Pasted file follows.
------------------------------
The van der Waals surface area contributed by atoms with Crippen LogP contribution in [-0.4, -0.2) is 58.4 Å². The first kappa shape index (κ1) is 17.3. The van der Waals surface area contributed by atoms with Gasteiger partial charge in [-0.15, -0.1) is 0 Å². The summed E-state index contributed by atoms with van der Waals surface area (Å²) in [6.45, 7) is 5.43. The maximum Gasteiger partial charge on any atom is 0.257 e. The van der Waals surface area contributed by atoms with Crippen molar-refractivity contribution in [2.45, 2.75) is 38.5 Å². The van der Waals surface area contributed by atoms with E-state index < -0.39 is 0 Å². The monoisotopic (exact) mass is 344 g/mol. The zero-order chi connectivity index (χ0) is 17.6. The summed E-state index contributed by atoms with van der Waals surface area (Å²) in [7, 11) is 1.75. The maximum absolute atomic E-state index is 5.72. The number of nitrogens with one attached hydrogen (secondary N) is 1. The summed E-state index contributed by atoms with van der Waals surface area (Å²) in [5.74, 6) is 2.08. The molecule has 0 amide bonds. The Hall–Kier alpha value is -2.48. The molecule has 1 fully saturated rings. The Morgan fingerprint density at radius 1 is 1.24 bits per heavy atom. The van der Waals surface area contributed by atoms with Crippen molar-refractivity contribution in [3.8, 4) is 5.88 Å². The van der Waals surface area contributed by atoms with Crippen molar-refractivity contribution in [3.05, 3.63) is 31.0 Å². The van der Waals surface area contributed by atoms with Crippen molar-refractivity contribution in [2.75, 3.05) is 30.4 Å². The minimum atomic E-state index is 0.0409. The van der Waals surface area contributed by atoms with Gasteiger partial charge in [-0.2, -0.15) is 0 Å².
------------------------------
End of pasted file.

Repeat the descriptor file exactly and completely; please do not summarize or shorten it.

The van der Waals surface area contributed by atoms with Crippen LogP contribution in [-0.4, -0.2) is 58.4 Å². The first kappa shape index (κ1) is 17.3. The van der Waals surface area contributed by atoms with Gasteiger partial charge in [-0.15, -0.1) is 0 Å². The summed E-state index contributed by atoms with van der Waals surface area (Å²) in [6.45, 7) is 5.43. The maximum Gasteiger partial charge on any atom is 0.257 e. The van der Waals surface area contributed by atoms with Crippen molar-refractivity contribution in [2.45, 2.75) is 38.5 Å². The van der Waals surface area contributed by atoms with E-state index < -0.39 is 0 Å². The monoisotopic (exact) mass is 344 g/mol. The zero-order chi connectivity index (χ0) is 17.6. The summed E-state index contributed by atoms with van der Waals surface area (Å²) in [7, 11) is 1.75. The maximum absolute atomic E-state index is 5.72. The number of nitrogens with one attached hydrogen (secondary N) is 1. The summed E-state index contributed by atoms with van der Waals surface area (Å²) in [5.74, 6) is 2.08. The molecule has 0 amide bonds. The Hall–Kier alpha value is -2.48. The molecule has 1 fully saturated rings. The Morgan fingerprint density at radius 1 is 1.24 bits per heavy atom. The van der Waals surface area contributed by atoms with Crippen molar-refractivity contribution in [3.8, 4) is 5.88 Å². The van der Waals surface area contributed by atoms with Crippen molar-refractivity contribution in [3.05, 3.63) is 31.0 Å². The van der Waals surface area contributed by atoms with Crippen molar-refractivity contribution in [2.75, 3.05) is 30.4 Å². The minimum atomic E-state index is 0.0409. The van der Waals surface area contributed by atoms with Gasteiger partial charge in [-0.2, -0.15) is 0 Å².